It would probably be difficult if not impossible to argue with someone about morality unless you could agree with them about what one might call a "minimum conception" of morality. For example, most atheists would at the very least agree that morality requires impartial consideration of each individuals interests. One who believes that morality depends on religion may not agree with that because their position carries with it the implication that the interests of the supreme overlord of the universe are paramount and the interests of others are immaterial. I would be interested to find out exactly how you define morality that you think it is evidence of some sort of supernatural phenomenon. 

There are twists of time and space, of vision and reality, which only a dreamer can divine
H.P. Lovecraft


dreems
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thanks for replying.well,

thanks for replying.

well, there is a dilemma. if i explain myself too carefully, i go on too long.

by deism intellectually respectable, i mean the likes of einstein were deists, but not theists - it seems. by held to be demonstrative, i mean by aquinas etc - he also employed arguments that he thought probable. thats what i was intending.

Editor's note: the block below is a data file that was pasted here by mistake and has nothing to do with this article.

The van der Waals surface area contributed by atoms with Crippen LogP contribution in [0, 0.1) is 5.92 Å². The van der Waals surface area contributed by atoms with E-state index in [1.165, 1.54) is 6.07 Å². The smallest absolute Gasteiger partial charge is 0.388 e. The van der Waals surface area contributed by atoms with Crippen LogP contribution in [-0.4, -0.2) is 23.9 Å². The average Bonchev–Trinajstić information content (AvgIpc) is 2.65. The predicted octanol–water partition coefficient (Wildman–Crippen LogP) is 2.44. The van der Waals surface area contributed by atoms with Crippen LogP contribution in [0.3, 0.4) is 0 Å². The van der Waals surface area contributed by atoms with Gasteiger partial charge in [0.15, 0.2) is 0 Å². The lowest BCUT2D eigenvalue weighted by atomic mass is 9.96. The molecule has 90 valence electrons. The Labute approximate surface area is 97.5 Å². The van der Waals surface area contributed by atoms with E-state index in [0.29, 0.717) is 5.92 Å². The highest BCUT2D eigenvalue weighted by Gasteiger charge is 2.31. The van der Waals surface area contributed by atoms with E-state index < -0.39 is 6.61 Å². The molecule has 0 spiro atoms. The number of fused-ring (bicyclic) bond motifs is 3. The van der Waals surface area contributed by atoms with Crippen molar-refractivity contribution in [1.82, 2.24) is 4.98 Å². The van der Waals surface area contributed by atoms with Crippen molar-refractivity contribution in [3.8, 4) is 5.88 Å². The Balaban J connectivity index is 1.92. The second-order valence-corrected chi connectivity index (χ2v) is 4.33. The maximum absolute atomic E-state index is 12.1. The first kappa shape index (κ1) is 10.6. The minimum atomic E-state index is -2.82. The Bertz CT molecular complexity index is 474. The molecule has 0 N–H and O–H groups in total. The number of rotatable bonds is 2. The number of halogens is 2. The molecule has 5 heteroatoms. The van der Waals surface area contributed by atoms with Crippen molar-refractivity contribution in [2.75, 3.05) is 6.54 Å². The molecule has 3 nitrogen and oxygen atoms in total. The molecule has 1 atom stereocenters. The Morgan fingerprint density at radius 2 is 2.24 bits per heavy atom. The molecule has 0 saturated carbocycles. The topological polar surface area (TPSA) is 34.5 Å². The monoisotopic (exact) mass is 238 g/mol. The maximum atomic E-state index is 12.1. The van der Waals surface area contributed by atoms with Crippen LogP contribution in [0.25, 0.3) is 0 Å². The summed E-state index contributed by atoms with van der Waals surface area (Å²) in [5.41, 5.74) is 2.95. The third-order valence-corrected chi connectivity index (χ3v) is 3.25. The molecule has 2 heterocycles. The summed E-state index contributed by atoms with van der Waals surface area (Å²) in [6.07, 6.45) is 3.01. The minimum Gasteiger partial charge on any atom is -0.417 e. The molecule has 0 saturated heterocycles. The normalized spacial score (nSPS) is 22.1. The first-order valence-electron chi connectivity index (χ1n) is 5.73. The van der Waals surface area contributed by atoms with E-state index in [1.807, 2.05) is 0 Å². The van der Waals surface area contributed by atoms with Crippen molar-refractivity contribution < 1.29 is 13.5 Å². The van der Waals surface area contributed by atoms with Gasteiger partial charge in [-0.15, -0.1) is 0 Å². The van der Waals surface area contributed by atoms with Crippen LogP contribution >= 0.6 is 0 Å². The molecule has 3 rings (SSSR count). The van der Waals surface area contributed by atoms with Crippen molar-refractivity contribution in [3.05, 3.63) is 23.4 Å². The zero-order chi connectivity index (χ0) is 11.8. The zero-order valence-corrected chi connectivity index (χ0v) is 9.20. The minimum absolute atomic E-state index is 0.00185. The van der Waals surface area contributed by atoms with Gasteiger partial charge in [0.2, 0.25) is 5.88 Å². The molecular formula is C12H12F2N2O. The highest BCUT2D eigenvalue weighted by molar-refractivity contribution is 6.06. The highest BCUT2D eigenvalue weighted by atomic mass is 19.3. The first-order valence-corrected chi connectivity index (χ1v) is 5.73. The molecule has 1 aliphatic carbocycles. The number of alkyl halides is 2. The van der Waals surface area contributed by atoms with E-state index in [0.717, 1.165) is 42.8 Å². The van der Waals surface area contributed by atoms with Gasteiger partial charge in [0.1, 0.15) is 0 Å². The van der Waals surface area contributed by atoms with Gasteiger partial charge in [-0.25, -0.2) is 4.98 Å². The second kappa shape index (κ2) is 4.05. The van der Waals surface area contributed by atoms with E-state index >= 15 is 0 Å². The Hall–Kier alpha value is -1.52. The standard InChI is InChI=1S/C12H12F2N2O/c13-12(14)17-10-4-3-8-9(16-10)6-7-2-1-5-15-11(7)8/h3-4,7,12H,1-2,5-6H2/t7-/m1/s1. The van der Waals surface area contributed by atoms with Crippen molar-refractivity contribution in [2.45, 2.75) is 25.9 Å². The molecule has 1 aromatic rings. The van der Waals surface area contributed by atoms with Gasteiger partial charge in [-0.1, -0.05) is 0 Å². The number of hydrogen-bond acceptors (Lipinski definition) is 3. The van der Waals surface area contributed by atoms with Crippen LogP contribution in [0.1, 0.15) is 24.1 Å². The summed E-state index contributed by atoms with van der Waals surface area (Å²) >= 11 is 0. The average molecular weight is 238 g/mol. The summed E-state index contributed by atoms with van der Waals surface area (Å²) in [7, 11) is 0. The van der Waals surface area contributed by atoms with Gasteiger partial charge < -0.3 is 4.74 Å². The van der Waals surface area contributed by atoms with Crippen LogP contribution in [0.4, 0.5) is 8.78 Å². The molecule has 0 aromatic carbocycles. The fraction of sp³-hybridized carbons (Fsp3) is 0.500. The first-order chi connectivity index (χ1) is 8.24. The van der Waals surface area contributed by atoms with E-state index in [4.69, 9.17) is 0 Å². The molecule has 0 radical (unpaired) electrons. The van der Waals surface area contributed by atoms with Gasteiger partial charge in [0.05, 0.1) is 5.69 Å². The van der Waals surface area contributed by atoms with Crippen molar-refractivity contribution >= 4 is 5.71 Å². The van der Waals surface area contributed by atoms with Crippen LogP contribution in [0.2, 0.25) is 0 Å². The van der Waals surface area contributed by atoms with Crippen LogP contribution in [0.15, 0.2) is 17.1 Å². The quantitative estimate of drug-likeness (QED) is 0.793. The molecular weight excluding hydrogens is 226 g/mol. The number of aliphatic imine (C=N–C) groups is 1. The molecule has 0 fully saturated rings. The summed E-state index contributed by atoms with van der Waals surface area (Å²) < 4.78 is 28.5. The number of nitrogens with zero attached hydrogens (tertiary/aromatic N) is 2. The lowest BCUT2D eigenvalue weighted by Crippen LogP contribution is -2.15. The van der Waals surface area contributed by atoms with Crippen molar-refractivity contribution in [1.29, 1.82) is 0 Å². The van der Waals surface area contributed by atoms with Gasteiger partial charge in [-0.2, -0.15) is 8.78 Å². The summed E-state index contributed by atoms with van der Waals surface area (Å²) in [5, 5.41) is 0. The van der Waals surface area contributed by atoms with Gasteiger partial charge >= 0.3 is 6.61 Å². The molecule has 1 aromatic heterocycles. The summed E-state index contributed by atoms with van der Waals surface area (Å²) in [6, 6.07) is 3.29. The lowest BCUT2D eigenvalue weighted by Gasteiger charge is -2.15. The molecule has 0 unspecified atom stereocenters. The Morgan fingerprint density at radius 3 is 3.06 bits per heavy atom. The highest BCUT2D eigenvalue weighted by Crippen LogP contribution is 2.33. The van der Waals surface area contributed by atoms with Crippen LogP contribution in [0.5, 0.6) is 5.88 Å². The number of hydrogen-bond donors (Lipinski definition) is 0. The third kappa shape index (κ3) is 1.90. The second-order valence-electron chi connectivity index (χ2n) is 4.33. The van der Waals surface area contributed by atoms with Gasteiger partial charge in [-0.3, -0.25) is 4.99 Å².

your last point is directly relevant to what i thought i could contribute. if you want, i posted again in the theism v atheism.

 

\


BobSpence
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I think in the case of

I think in the case of people like Einstein, they are really just considering the wonder and awe they feel at what they understand of the Universe, and what is yet to be known, and labelling that collective reality with the word "God", as having the closest connotations matching what they felt about the universe itself.

I rather doubt, from reading the things Einstein has said about God, including his explicit denial of a personal God, that his belief really matched all that well to even a Deistic vision of a 'God'.

Aquinas incorporated a number of ideas in his arguments which were respectable at the time, but which are clearly invalid under more recent mathematical and scientific understanding, such as the idea of the inherent difficulties of infinite regress. Certain forms of infinite sequence are mathematically finite in extent, such as the simple case of a converging geometric series, where each term is smaller than the previous. Despite a defined infinite number of finite terms, the sum is logically finite.

He also held to the now thoroughly out-dated ideas of the nature of 'motion', and the simplistic, pre chaos theory and quantum theory idea of cause-and-effect, current at that time, so his ideas on this topic are less than compelling, to say the least.